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The Civil Rights

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Essay title: The Civil Rights

The Civil Rights

In the 1950´s and the early 1960´s the civil rights had become a critical issue for the blacks. Hundreds of people, both black and white were causing trouble on one another, trying to end segregation. Blacks faced many problems when it came to daily livings. They all were trying to get fair housing, let alone jobs. Many of these troublemakers were arrested, and others were beaten badly. Also when it came to eating and shopping, most blacks were unable to do so with the whites due to the segregation. Even transportation was critical, the blacks and the whites could not ride the same buses do the segregation.

"It can be said of the Civil Rights Act of 1964 that, short of a declaration of war, no other act of Congress had a more violent background- a background of confrontation, official violent, injury, and murder that has few parallels in American history." After being judge and treated as the second class for to long,

the blacks soon became frustrated by the whites. Causing them to loose their patients with their countries law enforcing government. With the whites being racial, it caused the blacks to be unable to use any of the publics facilities, or transportation. Their education was also limited, due to segregation of blacks and whites. In 1963, only twelve thousand out of three million blacks had attended integrated schools. The blacks ability of being employed was restricted. Causing them to be unable to provide good food or shelter for their families. "According to the U.S. Commission on Civil Rights, fifty-seven percent of African Americans housing was judged to be unacceptable, blacks founded all but impossible to get mortgages…"

In May 1961, a group of 13 people. Both being men and woman, black and white, had set out for Washington D.C., on two buses. They called themselves the "Freedom riders." They wanted to demonstrate that segregation had been prevailed throughout much of the south, despite a federal ban on segregated travel on public buses. Inspired by nonviolence, direct action ideals incorporated in the philosophy of Indian Nationalist Mahatma Gandhi, the freedom riders were willing to endure themselves of being jailed and suffer beatings to achieve integration.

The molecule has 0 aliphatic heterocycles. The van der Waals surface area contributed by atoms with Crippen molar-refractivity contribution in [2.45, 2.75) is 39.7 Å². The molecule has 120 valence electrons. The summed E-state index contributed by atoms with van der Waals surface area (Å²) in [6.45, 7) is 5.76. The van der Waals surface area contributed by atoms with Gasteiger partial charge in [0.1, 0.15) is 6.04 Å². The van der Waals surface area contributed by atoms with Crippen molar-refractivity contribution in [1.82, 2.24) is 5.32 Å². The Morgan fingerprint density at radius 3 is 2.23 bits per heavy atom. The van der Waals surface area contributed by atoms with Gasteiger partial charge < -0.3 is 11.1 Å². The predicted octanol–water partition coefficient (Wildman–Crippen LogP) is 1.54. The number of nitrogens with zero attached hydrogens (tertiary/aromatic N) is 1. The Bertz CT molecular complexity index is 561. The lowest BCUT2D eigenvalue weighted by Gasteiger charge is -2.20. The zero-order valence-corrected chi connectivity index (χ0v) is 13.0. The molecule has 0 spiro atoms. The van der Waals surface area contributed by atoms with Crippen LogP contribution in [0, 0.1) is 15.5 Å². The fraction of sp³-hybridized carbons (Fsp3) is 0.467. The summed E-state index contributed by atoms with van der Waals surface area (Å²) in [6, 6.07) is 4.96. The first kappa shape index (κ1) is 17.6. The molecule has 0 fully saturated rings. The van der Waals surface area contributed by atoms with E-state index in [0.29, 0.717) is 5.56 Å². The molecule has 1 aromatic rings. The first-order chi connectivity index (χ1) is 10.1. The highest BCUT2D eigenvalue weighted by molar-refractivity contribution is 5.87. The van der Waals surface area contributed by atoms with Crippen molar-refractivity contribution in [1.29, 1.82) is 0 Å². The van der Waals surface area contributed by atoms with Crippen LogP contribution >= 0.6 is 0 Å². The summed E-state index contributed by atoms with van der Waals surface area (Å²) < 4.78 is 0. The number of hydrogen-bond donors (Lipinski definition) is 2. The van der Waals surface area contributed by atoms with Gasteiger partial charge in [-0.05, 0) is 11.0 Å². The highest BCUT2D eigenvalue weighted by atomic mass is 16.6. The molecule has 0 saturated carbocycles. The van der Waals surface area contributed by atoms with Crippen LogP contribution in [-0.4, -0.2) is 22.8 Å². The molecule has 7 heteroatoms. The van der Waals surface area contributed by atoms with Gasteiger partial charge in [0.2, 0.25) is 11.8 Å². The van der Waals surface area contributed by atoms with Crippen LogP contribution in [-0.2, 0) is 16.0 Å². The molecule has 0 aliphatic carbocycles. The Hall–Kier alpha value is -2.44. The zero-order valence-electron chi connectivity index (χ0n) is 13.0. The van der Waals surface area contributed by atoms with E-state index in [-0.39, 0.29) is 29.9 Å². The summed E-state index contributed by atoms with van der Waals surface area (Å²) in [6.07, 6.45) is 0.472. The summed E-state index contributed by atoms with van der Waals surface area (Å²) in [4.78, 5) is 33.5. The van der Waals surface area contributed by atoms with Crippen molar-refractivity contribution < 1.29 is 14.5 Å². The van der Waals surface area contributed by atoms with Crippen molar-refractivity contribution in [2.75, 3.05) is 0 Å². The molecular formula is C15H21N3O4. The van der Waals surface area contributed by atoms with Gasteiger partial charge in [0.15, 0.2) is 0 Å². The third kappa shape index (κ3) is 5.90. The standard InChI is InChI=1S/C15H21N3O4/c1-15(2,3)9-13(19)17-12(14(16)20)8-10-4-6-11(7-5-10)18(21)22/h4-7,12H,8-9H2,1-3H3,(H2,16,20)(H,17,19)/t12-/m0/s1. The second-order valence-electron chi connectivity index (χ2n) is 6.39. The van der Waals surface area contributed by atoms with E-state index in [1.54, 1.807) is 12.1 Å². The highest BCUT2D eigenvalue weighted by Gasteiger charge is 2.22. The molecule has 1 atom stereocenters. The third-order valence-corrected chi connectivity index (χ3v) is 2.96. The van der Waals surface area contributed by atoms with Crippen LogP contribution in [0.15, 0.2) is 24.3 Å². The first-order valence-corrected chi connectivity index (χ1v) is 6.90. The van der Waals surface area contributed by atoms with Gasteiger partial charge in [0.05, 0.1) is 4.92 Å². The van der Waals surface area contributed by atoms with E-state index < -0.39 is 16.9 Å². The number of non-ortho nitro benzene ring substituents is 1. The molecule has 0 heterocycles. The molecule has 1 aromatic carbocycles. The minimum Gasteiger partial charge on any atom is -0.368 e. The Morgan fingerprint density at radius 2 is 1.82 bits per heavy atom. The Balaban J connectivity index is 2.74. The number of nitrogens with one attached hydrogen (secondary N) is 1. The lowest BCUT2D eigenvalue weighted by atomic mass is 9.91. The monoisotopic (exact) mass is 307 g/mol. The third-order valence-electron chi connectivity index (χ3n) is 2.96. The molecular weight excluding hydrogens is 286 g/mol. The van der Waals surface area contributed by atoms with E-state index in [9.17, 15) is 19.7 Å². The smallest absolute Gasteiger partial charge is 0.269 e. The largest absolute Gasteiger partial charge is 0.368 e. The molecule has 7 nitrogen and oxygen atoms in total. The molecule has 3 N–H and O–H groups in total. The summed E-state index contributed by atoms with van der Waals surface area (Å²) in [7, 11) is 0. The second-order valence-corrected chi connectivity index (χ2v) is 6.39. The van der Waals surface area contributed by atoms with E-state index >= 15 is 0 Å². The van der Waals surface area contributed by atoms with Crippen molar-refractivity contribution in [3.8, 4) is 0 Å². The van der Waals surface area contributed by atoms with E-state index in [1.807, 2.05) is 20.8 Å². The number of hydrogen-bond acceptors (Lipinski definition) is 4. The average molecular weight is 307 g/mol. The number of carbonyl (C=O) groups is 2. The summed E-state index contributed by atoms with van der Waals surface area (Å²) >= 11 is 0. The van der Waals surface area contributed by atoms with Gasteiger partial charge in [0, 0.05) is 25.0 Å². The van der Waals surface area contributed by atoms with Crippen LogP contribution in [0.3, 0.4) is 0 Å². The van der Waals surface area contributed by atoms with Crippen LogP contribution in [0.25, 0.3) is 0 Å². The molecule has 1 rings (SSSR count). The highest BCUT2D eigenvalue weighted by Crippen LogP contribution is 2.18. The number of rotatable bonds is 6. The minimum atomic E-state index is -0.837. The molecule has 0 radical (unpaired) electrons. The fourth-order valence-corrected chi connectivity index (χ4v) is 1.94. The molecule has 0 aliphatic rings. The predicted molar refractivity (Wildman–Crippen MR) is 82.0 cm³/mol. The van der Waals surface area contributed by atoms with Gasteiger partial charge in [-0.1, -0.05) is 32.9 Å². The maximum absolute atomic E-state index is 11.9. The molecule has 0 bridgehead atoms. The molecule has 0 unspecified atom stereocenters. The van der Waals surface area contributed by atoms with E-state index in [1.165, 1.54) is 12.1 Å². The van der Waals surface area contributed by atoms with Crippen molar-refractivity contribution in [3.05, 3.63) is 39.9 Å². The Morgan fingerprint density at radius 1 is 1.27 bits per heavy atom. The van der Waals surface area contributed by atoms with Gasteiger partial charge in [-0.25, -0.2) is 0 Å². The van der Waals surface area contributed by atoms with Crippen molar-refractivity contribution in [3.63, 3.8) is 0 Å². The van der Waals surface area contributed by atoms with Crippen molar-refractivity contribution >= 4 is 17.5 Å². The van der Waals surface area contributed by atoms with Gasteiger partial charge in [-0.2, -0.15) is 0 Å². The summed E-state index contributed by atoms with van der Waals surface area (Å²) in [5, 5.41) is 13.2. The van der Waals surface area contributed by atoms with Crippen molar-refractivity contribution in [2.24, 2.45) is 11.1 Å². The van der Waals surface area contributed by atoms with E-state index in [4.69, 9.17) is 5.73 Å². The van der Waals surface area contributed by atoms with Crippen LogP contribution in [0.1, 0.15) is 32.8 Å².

When the freedom riders arrived in Jackson, Mississippi, 27 of them were arrested for entering a "white only" washroom and were sentenced to 60 days on the state prison farm. The Civil rights activists next tried to open state Universities not only to the whites, but to black students as well. Many of Universities in the southern states took the black students in without incident. On the other hand, Other state Universities were stubborn in their opposition to integration. "The depth of hostility to integration was apparent in an incident that took place in February 1956."

Atherine Lucy became the first African American to enroll at the University of Alabama. "She graduated from Miles College in Fairfield, Alabama, with a bachelors degree in English in 1952 and decided to pursue graduate studies in library science and the then segregated University of Alabama." "Through efforts of the NAACP on June 29, 1955, a court order was secured restraining the University from rejecting Lucy based on race." A mob of 1,000 whites greeted Lucy with a chant "Keep ‘Bama White!" On her third day as a student, she was ambushed by another mob, which pelted her with eggs. In March she was expelled for making "outrageous" charges in a lawsuit for reinstatement against the University.

A major break through occurred sometime in September of 1962, when a federal court ordered the state of Mississippi

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